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Life Estates – What are the benefits and risks?

Life Estates – What are the benefits and risks?

Published on August 23, 2023 by Grace Brophy and Daniel O’BrienGrace Brophy and Daniel O’Brien

    Life Estates may be utilised where the testator wishes to control the disposition of the family home through his or her estate rather than leave it to the beneficiary.

    They offer several benefits, particularly when it comes to blended families, and situations where the family dynamic may be strained.  There are several disadvantages with creating a life interest so careful consideration on this matter must be made to ascertain if this is appropriate for you and your family’s circumstances. This article explains what a Life Estate is and discusses the advantages and disadvantages of a Life Estate.

    Firstly, what is a Life Estate?

    A Life Estate is a term which grants a beneficiary full ownership rights over a property except the right for the beneficiary to pass the property to their beneficiaries upon their death.

    This means that while the beneficiary has the right to reside in the property, the property will not form part of the beneficiary’s estate once they die.

    What does a Life Estate mean for a life tenant?

    If somebody receives a Life Estate under a Will or Deed, they have a right to possession and enjoyment of a property. This also includes receiving income from the property.

    A Life Estate is generally operative for the lifetime of the life tenant. Upon the death of the life tenant, ownership of the asset goes to the ‘remaindermen’. The remaindermen are the person or persons entitled to take the asset upon the termination of the Life Estate and this is addressed in the Will or Deed creating a Life interest.

    How is a Life Estate created?

    A Life Estate is generally created under a Will or a Deed. Where property is involved, the Life Estate may be registered with the NSW Land Registry Services, or the property may be held by the executor or trustee of the Will on behalf of the Life tenant.

    It is also possible to create a Life interest, where one person holds the life interest during the lifetime of another person (known as an estate pur autre vie). In another words, if person A holds a life estate measured by his life, and then transfers his interest to person B for the rest of person C’s life, then person B has a life estate pur autre vie. Person B’s estate ends when person C dies.

    Advantages of a Life Estate

    There are a number of benefits for individuals considering the creation of a Life Estate.

    The family dynamic has evolved over the years, and many family arrangements are now more complex and blended.

    The creation of a Life Estate may be ideal in situations where both partners have children from former relationships. Each partner wants to ensure that their children will inherit their assets. Therefore, a life interest could ensure that one partner (X) has a right to enjoy the benefits of the other partner’s (Y) property during their lifetime. Upon the death of (X), the home would be sold and the home would pass to the children of (Y).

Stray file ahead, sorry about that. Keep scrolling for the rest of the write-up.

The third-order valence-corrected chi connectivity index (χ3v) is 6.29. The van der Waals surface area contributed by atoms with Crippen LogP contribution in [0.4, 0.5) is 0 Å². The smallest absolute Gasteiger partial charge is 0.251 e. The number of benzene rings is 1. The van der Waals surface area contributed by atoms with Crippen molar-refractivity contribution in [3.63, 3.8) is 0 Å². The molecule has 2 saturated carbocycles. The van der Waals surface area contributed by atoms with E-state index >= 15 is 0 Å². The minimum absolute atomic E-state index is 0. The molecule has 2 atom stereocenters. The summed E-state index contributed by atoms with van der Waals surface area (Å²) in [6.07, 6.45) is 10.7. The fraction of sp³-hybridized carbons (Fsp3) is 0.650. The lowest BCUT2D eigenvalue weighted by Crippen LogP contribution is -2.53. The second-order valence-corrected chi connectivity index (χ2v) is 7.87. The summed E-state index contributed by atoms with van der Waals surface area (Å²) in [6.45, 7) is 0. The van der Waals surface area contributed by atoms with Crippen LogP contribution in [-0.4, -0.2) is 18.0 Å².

From the perspective of the Testator, the creation of a Life Estate is an assurance that they can control where the asset passes upon the death of the life tenant.

    Disadvantages of a Life Estate

    Difficulties can arise with the creation of a Life Estate. The major disadvantages include:

    • Conflict between the life tenant and the remaindermen. Issues can arise when the relationship between the life tenant and remaindermen is not amicable, especially as the remaindermen have no ability to deal with the property unless an agreement is reached between the parties to sell the property to a third party.
    • An application by the spouse/life tenant for a family provision order under the Succession Act 2006. Family provision claims can be made by life tenants, where the life estate is deemed to be an insufficient provision. Depending on the circumstances, this could mean that the Life Estate may be inadequate for a younger life tenant who wishes to manage their own financial affairs; or it could mean that for an older life tenant, there is no option to exchange the property for more suitable accommodation.
    • Maintaining the asset. The Will needs to specify who is responsible for maintaining the asset (including any repairs) during the life tenancy: will it be the life tenant or the executor on behalf of the Estate. The life tenant or the Estate may not have sufficient funds to maintain the asset, pay ongoing Council and Water rates and keep the property insured. This obligation extends to protecting the interests of the remaindermen, and it can result in a lot of effort considering the life tenant does not own the property. This can be an ongoing source of tension between the life tenant and the executor of the Estate.
    • Taxation consequences: there are income tax and capital gains tax consequences for the life tenant and the Estate.

    Estate planning for blended families can be complicated. While Life Estates offer numerous advantages, the creation of a Life Estate also comes with risk.

    If you are considering the creation of Life Estate, we recommend you seek our advice to ensure that this decision is right for you and your family’s circumstances. Please contact Carroll & O’Dea Lawyers via our Contact Page or call us on 1800 059 278.

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